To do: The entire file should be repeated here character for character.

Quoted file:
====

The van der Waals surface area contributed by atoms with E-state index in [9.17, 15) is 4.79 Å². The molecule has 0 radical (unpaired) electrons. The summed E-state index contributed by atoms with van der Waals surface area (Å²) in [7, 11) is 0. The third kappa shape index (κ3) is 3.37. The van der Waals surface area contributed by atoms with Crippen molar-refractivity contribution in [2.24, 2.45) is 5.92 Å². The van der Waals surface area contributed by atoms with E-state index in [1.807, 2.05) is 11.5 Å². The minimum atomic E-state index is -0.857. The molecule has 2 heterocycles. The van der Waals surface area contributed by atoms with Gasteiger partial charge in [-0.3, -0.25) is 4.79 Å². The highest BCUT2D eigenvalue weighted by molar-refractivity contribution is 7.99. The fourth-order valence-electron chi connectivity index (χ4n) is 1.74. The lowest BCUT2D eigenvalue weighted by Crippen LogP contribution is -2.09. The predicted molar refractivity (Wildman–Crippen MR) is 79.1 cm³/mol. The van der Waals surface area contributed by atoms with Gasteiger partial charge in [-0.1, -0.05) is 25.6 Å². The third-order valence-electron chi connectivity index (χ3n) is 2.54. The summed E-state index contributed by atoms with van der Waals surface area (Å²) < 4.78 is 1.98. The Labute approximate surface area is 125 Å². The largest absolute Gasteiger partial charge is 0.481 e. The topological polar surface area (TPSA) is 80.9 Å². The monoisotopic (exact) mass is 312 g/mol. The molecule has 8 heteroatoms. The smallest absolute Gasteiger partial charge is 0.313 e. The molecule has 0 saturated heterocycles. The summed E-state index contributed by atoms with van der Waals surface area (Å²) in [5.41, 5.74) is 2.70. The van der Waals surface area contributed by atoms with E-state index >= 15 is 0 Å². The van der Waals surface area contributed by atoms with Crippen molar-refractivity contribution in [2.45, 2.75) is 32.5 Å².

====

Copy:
The van der Waals surface area contributed by atoms with E-state index in [9.17, 15) is 4.79 Å². The molecule has 0 radical (unpaired) electrons. The summed E-state index contributed by atoms with van der Waals surface area (Å²) in [7, 11) is 0. The third kappa shape index (κ3) is 3.37. The van der Waals surface area contributed by atoms with Crippen molar-refractivity contribution in [2.24, 2.45) is 5.92 Å². The van der Waals surface area contributed by atoms with E-state index in [1.807, 2.05) is 11.5 Å². The minimum atomic E-state index is -0.857. The molecule has 2 heterocycles. The van der Waals surface area contributed by atoms with Gasteiger partial charge in [-0.3, -0.25) is 4.79 Å². The highest BCUT2D eigenvalue weighted by molar-refractivity contribution is 7.99. The fourth-order valence-electron chi connectivity index (χ4n) is 1.74. The lowest BCUT2D eigenvalue weighted by Crippen LogP contribution is -2.09. The predicted molar refractivity (Wildman–Crippen MR) is 79.1 cm³/mol. The van der Waals surface area contributed by atoms with Gasteiger partial charge in [-0.1, -0.05) is 25.6 Å². The third-order valence-electron chi connectivity index (χ3n) is 2.54. The summed E-state index contributed by atoms with van der Waals surface area (Å²) < 4.78 is 1.98. The Labute approximate surface area is 125 Å². The largest absolute Gasteiger partial charge is 0.481 e. The topological polar surface area (TPSA) is 80.9 Å². The monoisotopic (exact) mass is 312 g/mol. The molecule has 8 heteroatoms. The smallest absolute Gasteiger partial charge is 0.313 e. The molecule has 0 saturated heterocycles. The summed E-state index contributed by atoms with van der Waals surface area (Å²) in [5.41, 5.74) is 2.70. The van der Waals surface area contributed by atoms with E-state index >= 15 is 0 Å². The van der Waals surface area contributed by atoms with Crippen molar-refractivity contribution in [2.45, 2.75) is 32.5 Å².